Rick Archer: But the thing itself hasn’t changed. We’ve gone from Aristotle to whatever it is, when we’re just using gravity as a case in point, whatever gravity is, is not dependent upon our on our understanding of it for it to do what it does. You know, it’s been getting along just fine for 13 point 7 billion years. And our it’s our understanding that’s evolving.

Joel Morwood: Okay. This is this is the point, this is the assumption that this gravity is out there beyond what we think about it. It’s just it’s out there.

Rick Archer: Regardless of what we think about it. I mean, in most of the universes, no intelligent life, you know, maybe there is here and there on this and that planet, but gravity works just fine in uninhabited regions of the universe, just as it does here on Earth.

Joel Morwood: Okay. Let me finish this off by saying, you know, there’s a hypothesis now that that Einstein was wrong. The gravity is these little particles called gravitons. And that the interaction of gravitons is which makes these effects.

Rick Archer: right.

Joel Morwood: The point is, the point I’m saying here is these physical theories change periodically. There, there’s no gravity beyond what’s defined by the theory. So we’re talking about something out there, you know, beyond what we think about it, you’re objectifying something that that isn’t. That doesn’t exist until we start to think about it and measure it and all that.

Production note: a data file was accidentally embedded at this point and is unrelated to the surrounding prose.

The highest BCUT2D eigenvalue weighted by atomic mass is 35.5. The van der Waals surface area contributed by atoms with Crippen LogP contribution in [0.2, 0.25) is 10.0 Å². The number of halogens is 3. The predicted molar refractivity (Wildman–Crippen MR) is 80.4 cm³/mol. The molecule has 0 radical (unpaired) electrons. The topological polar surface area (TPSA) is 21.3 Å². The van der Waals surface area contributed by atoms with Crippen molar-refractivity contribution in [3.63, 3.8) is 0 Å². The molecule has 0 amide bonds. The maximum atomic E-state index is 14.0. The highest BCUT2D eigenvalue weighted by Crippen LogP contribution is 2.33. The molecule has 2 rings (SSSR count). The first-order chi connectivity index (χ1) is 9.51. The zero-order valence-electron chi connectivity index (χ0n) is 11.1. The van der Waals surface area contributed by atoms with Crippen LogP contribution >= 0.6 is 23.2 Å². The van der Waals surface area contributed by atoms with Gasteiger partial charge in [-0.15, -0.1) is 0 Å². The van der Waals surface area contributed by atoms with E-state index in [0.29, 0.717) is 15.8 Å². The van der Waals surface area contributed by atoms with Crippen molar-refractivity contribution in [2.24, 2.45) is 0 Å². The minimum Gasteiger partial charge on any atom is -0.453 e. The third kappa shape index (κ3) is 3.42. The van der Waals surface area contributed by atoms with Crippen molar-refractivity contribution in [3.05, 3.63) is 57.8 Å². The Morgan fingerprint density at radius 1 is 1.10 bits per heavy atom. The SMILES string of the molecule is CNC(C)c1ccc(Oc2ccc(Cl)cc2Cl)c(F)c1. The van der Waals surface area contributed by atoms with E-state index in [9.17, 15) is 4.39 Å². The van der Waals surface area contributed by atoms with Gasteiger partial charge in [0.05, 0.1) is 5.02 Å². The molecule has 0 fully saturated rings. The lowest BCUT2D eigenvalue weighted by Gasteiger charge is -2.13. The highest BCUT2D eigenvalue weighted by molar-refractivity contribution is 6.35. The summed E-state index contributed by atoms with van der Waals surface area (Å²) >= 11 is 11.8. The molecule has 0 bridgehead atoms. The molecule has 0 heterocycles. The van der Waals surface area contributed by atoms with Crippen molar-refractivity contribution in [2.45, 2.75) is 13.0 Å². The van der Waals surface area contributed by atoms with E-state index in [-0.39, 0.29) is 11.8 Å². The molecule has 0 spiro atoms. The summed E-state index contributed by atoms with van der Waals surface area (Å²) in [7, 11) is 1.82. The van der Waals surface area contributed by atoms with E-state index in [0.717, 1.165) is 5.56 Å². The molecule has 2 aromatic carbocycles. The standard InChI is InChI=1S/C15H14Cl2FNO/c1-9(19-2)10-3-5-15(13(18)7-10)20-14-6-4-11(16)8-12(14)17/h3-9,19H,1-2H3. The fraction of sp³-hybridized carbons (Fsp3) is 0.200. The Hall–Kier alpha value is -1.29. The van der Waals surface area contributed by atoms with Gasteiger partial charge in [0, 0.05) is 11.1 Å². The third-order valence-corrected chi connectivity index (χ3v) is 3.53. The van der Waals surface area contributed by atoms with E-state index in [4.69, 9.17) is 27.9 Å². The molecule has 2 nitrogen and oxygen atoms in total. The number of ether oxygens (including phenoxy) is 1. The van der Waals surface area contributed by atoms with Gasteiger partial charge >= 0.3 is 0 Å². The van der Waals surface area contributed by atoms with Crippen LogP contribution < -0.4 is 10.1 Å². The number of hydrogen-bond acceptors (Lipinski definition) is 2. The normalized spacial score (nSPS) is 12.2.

Rick Archer: Wait a minute, maybe I’m misunderstanding you. But are you saying that gravity doesn’t exist until we start to think about it and objectify it?

Joel Morwood: Absolutely.

Rick Archer: So how did stars form and and collapse upon themselves when they reached the end of their lifespan in order to create heavy elements which are comprised

Joel Morwood: that’s

Rick Archer: most Have our bodies.

Joel Morwood: Okay, that’s the theory du jour. Yeah, supposing some, some version of string theory works out, you know, we’re not gonna be talking about any of this, we’re gonna be talking about rips in the fabric of space time.

Rick Archer: Yeah, well, but the point I’m making this we’re all blind men feeling the elephant and the elephant is what the elephant is, regardless of how accurately or completely the blind men perceive him, he remains an elephant. So you know, gravity. And you know, the way photons work and gamma rays and electromagnetic field, although all the phenomenon of the universe, it’s incumbent upon us to understand them. But our understanding doesn’t determine, you know, or dictate how they work. They work regardless of our understanding, and our understanding is admittedly immature in pretty much every single area. And as it continues to evolve, meanwhile, the universe carries on as it always has.